A Southern Baptist evangelist preached beyond the age of 100. When he was 105 years old, he planned a crusade in Japan. Asked how he had lived so long, he said, “I honored my father and my mother. I try to take care of my body. I get proper rest. I try to put my Lord first.” The key is one must stay involved. It will help keep us young.

Life of Purpose

One day as the president of Stanford University drove down a long, hot California highway he passed a transient. He stopped the car and asked, “Say, friend, would you like a ride?”

The vagrant replied, “No thanks. Since I ain’t going nowhere, I ain’t in much hurry to get there.”

Did you know that Moses was 80 when he found his purpose in life? He fled from Egypt at age 40. He lived in Midian 40 years. When Moses was 80, God called him for special service. The man made excuses explaining why he was not qualified for service. Not once did he mention old age. He spent the next 40 years fulfilling God’s purpose. Many people have succeeded in their later years:

Noah Webster wrote his monumental dictionary after age 70.

Benjamin Franklin went to France in the service of his country when he was 78.

Johann Strauss composed some of his more serious music at 80.

Tennyson wrote “Crossing the Bar” when he was 80.

George Bernard Shaw wrote some of his more famous plays after he was 80.

Thomas Edison still worked on new inventions well into his 80s.

Michelangelo wrote poetry and designed buildings at 89. He painted the Sistine Chapel ceiling when he was nearly 90.

Several key factors should accompany our pursuit. One is to spend time in prayer. Tennyson said, “More things are wrought by prayer than this whole world dreams of.”

Fanny Crosby wrote thousands of hymns. She never attempted to write one without first kneeling in prayer. She must have spent considerable time in prayer in order to pen than many hymns.

One pastor served his church 30 years. At 60 he thought he should resign and turn the church over to a younger man. He went to his knees to determine the Lord’s will in the matter and became convinced God would have him stay. He stayed another 30 years, well past his 90th birthday.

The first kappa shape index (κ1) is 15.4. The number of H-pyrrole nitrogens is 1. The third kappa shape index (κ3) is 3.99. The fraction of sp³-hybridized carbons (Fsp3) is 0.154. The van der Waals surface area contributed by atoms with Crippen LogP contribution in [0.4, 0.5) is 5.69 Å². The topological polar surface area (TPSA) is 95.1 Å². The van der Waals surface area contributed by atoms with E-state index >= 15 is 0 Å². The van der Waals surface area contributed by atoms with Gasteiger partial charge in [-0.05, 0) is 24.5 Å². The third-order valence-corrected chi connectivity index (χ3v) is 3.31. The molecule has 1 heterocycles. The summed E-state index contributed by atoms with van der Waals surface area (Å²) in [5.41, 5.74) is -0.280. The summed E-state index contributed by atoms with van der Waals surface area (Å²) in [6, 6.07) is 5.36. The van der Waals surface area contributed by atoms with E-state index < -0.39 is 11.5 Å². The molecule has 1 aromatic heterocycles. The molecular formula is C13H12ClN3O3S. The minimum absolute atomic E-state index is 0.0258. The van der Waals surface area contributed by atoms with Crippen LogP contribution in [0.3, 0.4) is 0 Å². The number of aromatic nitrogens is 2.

Another primary factor is to make Heaven our final goal. Abraham served God faithfully and lived 175 years. He was called to leave his hometown of Ur of Chaldees. Hebrews 11:10 speaks of Abraham’s ultimate goal. “For he looked for a city which hath foundations, whose builder and maker is God.”

The title of this article is “On the Shelf.” Some preachers put themselves on the shelf too early in life. They retire when they should serve for many years. Many churches put preachers on the shelf. The demand today is for young men. As a result, churches do not contact older preachers and reject their resumes.

No preacher should retire when so many churches need pastors. The call to preach is a call for life. Churches ought to look in the direction of older men because they can bring so much experience to congregational life. When more churches call older men to their pulpits, we will see fewer churches without pastors.

The next time your church needs a pastor, look on the shelf to see who is there. You may be surprised to find a capable pastor ready to serve.

Adapted from Contact Magazine, October 2003.

About the Writer:Dr. Roger C. Reeds retired in December 1993 after 32 years as general director of the Sunday School and Church Training Department. He died May 2, 2007, after a bout with cancer. At the time of his death, Reeds pastored Trinity Free Will Baptist Church in Goodlettsville, Tennessee, the final pastorate of a nearly 60 year ministry.